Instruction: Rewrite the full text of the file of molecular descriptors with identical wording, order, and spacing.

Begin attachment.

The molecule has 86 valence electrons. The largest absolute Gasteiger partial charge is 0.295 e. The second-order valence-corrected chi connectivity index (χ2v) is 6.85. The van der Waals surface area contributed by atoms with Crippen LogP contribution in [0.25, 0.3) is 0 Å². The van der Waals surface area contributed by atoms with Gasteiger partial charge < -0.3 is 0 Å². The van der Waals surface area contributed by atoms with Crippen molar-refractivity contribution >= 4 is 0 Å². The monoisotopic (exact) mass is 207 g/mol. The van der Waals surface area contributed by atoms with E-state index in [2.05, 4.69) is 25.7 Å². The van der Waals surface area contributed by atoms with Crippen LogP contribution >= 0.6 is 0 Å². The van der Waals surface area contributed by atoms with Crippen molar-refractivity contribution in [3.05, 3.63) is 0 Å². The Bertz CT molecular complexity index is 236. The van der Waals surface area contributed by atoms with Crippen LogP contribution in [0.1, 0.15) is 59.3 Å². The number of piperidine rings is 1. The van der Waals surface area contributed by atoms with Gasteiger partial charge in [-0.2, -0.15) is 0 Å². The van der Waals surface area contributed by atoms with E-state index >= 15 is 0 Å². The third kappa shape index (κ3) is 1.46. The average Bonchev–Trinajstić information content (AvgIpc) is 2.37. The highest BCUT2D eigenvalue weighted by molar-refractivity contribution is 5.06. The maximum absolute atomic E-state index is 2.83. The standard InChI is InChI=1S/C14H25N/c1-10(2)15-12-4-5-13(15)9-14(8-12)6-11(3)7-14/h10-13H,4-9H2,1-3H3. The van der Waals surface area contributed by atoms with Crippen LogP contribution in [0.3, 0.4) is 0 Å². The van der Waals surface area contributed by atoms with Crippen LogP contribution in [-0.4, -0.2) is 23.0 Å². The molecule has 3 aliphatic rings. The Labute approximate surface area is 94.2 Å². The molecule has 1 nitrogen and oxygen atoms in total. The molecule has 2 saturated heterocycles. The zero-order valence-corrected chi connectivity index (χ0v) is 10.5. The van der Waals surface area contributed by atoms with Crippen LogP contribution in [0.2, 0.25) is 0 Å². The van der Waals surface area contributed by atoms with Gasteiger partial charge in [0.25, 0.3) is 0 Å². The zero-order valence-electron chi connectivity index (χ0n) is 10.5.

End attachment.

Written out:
The molecule has 86 valence electrons. The largest absolute Gasteiger partial charge is 0.295 e. The second-order valence-corrected chi connectivity index (χ2v) is 6.85. The van der Waals surface area contributed by atoms with Crippen LogP contribution in [0.25, 0.3) is 0 Å². The van der Waals surface area contributed by atoms with Gasteiger partial charge < -0.3 is 0 Å². The van der Waals surface area contributed by atoms with Crippen molar-refractivity contribution >= 4 is 0 Å². The monoisotopic (exact) mass is 207 g/mol. The van der Waals surface area contributed by atoms with E-state index in [2.05, 4.69) is 25.7 Å². The van der Waals surface area contributed by atoms with Crippen LogP contribution >= 0.6 is 0 Å². The van der Waals surface area contributed by atoms with Crippen molar-refractivity contribution in [3.05, 3.63) is 0 Å². The Bertz CT molecular complexity index is 236. The van der Waals surface area contributed by atoms with Crippen LogP contribution in [0.1, 0.15) is 59.3 Å². The number of piperidine rings is 1. The van der Waals surface area contributed by atoms with Gasteiger partial charge in [-0.2, -0.15) is 0 Å². The van der Waals surface area contributed by atoms with E-state index >= 15 is 0 Å². The third kappa shape index (κ3) is 1.46. The average Bonchev–Trinajstić information content (AvgIpc) is 2.37. The highest BCUT2D eigenvalue weighted by molar-refractivity contribution is 5.06. The maximum absolute atomic E-state index is 2.83. The standard InChI is InChI=1S/C14H25N/c1-10(2)15-12-4-5-13(15)9-14(8-12)6-11(3)7-14/h10-13H,4-9H2,1-3H3. The van der Waals surface area contributed by atoms with Crippen LogP contribution in [0.3, 0.4) is 0 Å². The van der Waals surface area contributed by atoms with Crippen LogP contribution in [-0.4, -0.2) is 23.0 Å². The molecule has 3 aliphatic rings. The Labute approximate surface area is 94.2 Å². The molecule has 1 nitrogen and oxygen atoms in total. The molecule has 2 saturated heterocycles. The zero-order valence-corrected chi connectivity index (χ0v) is 10.5. The van der Waals surface area contributed by atoms with Crippen LogP contribution in [0.2, 0.25) is 0 Å². The van der Waals surface area contributed by atoms with Gasteiger partial charge in [0.25, 0.3) is 0 Å². The zero-order valence-electron chi connectivity index (χ0n) is 10.5.